Volume II, Number 1 - 2000

  Credits - Back Issue

Aging in Cuba:
Realities and challenges

Alberta Durán Gondar and Ernesto Chávez Negrín

emographic aging is a complex issue of growing interest, complexity and importance  worldwide.

As far as we know, this phenomenon does not affect plant and animal populations--or at least does not occur spontaneously, but only in the event that human beings intentionally interrupt their life cycles.   Even in human populations, aging is a recent phenomenon, dating from the mid-19th Century when it became possible to control reproduction.  (United Nations, 1978.)

Moreover, well-researched socio-demographic studies project that the 21st Century will be the century of aging for the world's population. 

Paradoxically, despite the momentous and highly topical nature of this question, there appears to be confusion about the concept of population aging among non-specialists,  government organizations and, oftentimes, even among those with a certain level of demographic knowledge.

The first difficulty lies in the definition of population aging itself.  Often it is interpreted to refer to an increase in the number of elderly people-people over 60.  However, the key element in the definition of population aging is an increase in the proportion of elderly people in the total population, and especially in relation to children and young people under 15.  That is, population aging is not just a matter of more older people, but rather is defined by an increase in this segment of the population relative to the population as a whole. (Valentei, D., 1978).

If the degree of population aging could be determined by the number of people over 60, then China and India would be the most aged populations in the world, since theirs are the largest populations and the largest populations of elderly people in absolute terms.  However, since population aging is determined by the percentage of people above 60 in a given population, Sweden, Norway and other nations in northern and eastern Europe are the most aged nations in the world.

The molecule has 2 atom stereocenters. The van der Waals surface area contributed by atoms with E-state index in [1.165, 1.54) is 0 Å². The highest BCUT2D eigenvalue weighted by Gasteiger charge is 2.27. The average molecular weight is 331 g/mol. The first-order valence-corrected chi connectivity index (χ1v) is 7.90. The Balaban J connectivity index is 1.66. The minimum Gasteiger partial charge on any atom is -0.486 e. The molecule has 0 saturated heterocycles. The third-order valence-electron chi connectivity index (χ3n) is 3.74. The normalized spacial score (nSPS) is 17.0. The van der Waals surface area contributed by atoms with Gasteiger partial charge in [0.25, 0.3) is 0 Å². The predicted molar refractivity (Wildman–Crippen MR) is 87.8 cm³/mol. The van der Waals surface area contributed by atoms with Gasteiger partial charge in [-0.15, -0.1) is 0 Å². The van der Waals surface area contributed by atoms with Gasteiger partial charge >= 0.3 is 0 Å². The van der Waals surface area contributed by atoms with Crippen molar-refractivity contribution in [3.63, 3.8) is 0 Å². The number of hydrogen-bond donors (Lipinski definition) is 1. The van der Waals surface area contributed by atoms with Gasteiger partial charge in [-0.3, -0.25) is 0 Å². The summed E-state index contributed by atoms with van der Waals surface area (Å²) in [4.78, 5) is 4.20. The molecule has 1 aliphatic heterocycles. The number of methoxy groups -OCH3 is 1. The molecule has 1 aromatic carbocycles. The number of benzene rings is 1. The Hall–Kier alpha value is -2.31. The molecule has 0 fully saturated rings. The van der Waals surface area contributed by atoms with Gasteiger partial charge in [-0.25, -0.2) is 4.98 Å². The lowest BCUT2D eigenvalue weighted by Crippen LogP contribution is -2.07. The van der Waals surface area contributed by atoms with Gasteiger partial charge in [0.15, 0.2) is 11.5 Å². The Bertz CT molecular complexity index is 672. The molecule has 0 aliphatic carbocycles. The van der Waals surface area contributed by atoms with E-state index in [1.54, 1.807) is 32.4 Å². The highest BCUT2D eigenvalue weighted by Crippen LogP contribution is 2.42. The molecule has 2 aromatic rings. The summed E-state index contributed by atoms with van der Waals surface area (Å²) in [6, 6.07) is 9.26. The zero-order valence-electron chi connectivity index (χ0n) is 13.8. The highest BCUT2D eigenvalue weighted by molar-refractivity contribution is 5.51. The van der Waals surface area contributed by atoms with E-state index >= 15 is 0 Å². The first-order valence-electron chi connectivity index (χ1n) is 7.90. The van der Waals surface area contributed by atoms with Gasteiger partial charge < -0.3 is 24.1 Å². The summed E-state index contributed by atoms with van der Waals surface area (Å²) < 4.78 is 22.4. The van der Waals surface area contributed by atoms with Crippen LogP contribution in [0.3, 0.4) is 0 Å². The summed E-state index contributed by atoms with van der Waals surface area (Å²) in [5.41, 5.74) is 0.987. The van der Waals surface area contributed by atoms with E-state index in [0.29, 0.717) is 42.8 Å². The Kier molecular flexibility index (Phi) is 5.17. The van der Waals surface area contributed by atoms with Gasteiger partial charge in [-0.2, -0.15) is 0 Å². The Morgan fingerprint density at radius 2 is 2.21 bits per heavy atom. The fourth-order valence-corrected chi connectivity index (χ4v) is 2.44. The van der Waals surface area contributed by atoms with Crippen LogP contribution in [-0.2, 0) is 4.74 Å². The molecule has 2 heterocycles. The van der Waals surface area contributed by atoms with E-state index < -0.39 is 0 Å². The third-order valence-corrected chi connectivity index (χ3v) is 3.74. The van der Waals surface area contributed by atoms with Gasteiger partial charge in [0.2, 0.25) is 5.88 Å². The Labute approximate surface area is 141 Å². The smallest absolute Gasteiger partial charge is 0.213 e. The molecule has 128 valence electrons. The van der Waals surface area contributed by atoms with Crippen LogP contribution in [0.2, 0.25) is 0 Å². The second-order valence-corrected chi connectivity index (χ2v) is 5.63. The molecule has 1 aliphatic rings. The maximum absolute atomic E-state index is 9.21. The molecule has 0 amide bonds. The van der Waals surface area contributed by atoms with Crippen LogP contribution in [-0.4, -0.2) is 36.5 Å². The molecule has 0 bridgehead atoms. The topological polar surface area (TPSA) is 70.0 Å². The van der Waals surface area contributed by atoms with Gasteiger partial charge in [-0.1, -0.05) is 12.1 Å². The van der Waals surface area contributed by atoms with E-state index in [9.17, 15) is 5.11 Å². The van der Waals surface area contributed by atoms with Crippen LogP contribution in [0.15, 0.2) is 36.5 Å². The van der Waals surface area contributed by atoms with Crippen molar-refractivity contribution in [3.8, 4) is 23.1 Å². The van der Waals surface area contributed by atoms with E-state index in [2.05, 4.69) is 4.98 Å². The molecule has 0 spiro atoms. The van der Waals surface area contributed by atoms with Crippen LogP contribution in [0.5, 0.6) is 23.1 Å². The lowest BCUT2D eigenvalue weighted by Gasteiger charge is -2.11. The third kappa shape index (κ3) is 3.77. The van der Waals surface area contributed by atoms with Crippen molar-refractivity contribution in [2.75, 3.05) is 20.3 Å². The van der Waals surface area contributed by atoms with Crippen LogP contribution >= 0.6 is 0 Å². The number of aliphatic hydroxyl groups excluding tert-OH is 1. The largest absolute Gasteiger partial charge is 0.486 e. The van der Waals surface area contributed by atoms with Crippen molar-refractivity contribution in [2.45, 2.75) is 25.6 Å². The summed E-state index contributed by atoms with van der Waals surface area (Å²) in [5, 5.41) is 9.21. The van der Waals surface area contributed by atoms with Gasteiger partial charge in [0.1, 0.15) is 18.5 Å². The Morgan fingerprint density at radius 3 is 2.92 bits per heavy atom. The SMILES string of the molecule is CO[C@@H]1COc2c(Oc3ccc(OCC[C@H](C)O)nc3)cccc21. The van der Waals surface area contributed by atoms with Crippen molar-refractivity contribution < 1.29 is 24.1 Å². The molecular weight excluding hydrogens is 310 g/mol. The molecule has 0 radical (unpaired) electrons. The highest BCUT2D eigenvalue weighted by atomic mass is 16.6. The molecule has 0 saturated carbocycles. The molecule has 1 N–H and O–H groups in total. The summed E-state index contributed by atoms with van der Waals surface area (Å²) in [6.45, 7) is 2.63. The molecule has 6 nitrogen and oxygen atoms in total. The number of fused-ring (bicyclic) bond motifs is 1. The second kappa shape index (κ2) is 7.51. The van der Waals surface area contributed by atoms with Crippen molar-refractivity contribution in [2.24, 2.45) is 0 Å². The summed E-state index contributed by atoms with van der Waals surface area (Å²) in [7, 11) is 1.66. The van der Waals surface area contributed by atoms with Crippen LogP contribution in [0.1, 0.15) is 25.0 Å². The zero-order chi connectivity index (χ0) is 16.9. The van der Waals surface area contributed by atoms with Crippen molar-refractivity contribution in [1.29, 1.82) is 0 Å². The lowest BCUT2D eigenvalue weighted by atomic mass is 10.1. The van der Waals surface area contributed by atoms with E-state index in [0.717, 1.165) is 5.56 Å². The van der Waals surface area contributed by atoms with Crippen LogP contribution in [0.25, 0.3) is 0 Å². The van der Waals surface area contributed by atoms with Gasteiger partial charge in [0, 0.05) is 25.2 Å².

A second-and more serious-confusion originates from the mistaken notion that a given population ages due mainly to a decrease in the mortality rate and an increase in life expectancy at birth.  The renowned US demographer Ansley Coale, in a concise and brilliant article in 1955, demonstrated irrefutably that decreases in mortality have not produced an older population, and that the key factor explaining the notable aging of Western populations is a decrease in fertility rates (Coale, A., n.d.; page 7).

In fact, when a country or region experiences a decrease in mortality, children under five are the main beneficiaries, and to a much lesser degree, the elderly.  The reason is that the main achievements in the fight against death thus far have been those related to infectious and parasitic diseases as well as ones of exogenous origin; advances have been more discreet against diseases which are endogenous, chronic, or non-communicable, all these more commonly associated with the elderly.